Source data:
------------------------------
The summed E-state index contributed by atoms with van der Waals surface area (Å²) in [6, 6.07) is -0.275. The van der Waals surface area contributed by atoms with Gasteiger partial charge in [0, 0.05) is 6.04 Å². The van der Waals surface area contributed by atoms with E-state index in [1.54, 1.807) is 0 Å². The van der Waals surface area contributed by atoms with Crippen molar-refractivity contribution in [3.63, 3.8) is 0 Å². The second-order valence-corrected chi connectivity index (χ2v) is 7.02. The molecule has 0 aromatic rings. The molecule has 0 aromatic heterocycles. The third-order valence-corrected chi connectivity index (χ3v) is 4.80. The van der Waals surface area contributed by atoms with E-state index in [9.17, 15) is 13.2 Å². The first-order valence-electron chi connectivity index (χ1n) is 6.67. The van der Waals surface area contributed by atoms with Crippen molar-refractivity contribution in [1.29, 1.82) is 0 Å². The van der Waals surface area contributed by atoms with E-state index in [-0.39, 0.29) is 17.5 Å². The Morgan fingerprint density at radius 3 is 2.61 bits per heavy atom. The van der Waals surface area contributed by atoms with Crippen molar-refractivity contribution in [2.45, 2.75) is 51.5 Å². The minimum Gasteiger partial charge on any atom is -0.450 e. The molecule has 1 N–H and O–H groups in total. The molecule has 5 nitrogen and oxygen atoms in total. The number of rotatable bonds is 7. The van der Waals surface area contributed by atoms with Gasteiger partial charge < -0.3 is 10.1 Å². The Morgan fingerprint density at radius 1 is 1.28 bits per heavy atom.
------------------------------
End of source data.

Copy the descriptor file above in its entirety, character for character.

The summed E-state index contributed by atoms with van der Waals surface area (Å²) in [6, 6.07) is -0.275. The van der Waals surface area contributed by atoms with Gasteiger partial charge in [0, 0.05) is 6.04 Å². The van der Waals surface area contributed by atoms with E-state index in [1.54, 1.807) is 0 Å². The van der Waals surface area contributed by atoms with Crippen molar-refractivity contribution in [3.63, 3.8) is 0 Å². The second-order valence-corrected chi connectivity index (χ2v) is 7.02. The molecule has 0 aromatic rings. The molecule has 0 aromatic heterocycles. The third-order valence-corrected chi connectivity index (χ3v) is 4.80. The van der Waals surface area contributed by atoms with E-state index in [9.17, 15) is 13.2 Å². The first-order valence-electron chi connectivity index (χ1n) is 6.67. The van der Waals surface area contributed by atoms with Crippen molar-refractivity contribution in [1.29, 1.82) is 0 Å². The van der Waals surface area contributed by atoms with E-state index in [-0.39, 0.29) is 17.5 Å². The Morgan fingerprint density at radius 3 is 2.61 bits per heavy atom. The van der Waals surface area contributed by atoms with Crippen molar-refractivity contribution in [2.45, 2.75) is 51.5 Å². The minimum Gasteiger partial charge on any atom is -0.450 e. The molecule has 1 N–H and O–H groups in total. The molecule has 5 nitrogen and oxygen atoms in total. The number of rotatable bonds is 7. The van der Waals surface area contributed by atoms with Gasteiger partial charge < -0.3 is 10.1 Å². The Morgan fingerprint density at radius 1 is 1.28 bits per heavy atom.